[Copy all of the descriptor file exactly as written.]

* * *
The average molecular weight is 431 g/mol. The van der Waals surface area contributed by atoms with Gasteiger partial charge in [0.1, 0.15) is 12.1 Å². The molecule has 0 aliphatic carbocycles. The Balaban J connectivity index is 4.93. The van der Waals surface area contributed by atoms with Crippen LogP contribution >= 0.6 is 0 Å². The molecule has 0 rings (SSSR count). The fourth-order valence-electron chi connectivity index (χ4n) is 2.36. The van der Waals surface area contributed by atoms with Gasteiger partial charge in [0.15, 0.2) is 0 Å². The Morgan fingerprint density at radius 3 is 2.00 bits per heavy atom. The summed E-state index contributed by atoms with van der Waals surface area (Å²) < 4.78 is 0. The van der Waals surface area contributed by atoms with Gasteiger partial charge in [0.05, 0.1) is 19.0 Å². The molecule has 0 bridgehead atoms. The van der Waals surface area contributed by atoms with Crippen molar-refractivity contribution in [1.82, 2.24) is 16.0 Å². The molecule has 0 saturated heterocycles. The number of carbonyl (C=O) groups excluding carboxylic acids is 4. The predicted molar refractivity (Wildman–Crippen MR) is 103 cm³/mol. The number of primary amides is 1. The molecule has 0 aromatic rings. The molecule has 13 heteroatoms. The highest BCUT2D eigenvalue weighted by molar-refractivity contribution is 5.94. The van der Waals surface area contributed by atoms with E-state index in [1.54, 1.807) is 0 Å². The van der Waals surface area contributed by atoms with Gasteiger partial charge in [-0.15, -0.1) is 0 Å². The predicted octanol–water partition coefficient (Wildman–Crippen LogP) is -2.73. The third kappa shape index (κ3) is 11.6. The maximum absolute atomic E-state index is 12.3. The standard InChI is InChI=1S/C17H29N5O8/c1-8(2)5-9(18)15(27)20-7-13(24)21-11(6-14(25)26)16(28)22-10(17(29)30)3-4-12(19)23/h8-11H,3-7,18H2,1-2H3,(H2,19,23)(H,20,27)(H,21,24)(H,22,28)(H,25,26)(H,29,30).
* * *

The average molecular weight is 431 g/mol. The van der Waals surface area contributed by atoms with Gasteiger partial charge in [0.1, 0.15) is 12.1 Å². The molecule has 0 aliphatic carbocycles. The Balaban J connectivity index is 4.93. The van der Waals surface area contributed by atoms with Crippen LogP contribution >= 0.6 is 0 Å². The molecule has 0 rings (SSSR count). The fourth-order valence-electron chi connectivity index (χ4n) is 2.36. The van der Waals surface area contributed by atoms with Gasteiger partial charge in [0.15, 0.2) is 0 Å². The Morgan fingerprint density at radius 3 is 2.00 bits per heavy atom. The summed E-state index contributed by atoms with van der Waals surface area (Å²) < 4.78 is 0. The van der Waals surface area contributed by atoms with Gasteiger partial charge in [0.05, 0.1) is 19.0 Å². The molecule has 0 bridgehead atoms. The van der Waals surface area contributed by atoms with Crippen molar-refractivity contribution in [1.82, 2.24) is 16.0 Å². The molecule has 0 saturated heterocycles. The number of carbonyl (C=O) groups excluding carboxylic acids is 4. The predicted molar refractivity (Wildman–Crippen MR) is 103 cm³/mol. The number of primary amides is 1. The molecule has 0 aromatic rings. The molecule has 13 heteroatoms. The highest BCUT2D eigenvalue weighted by molar-refractivity contribution is 5.94. The van der Waals surface area contributed by atoms with E-state index in [1.54, 1.807) is 0 Å². The van der Waals surface area contributed by atoms with Gasteiger partial charge in [-0.15, -0.1) is 0 Å². The predicted octanol–water partition coefficient (Wildman–Crippen LogP) is -2.73. The third kappa shape index (κ3) is 11.6. The maximum absolute atomic E-state index is 12.3. The standard InChI is InChI=1S/C17H29N5O8/c1-8(2)5-9(18)15(27)20-7-13(24)21-11(6-14(25)26)16(28)22-10(17(29)30)3-4-12(19)23/h8-11H,3-7,18H2,1-2H3,(H2,19,23)(H,20,27)(H,21,24)(H,22,28)(H,25,26)(H,29,30).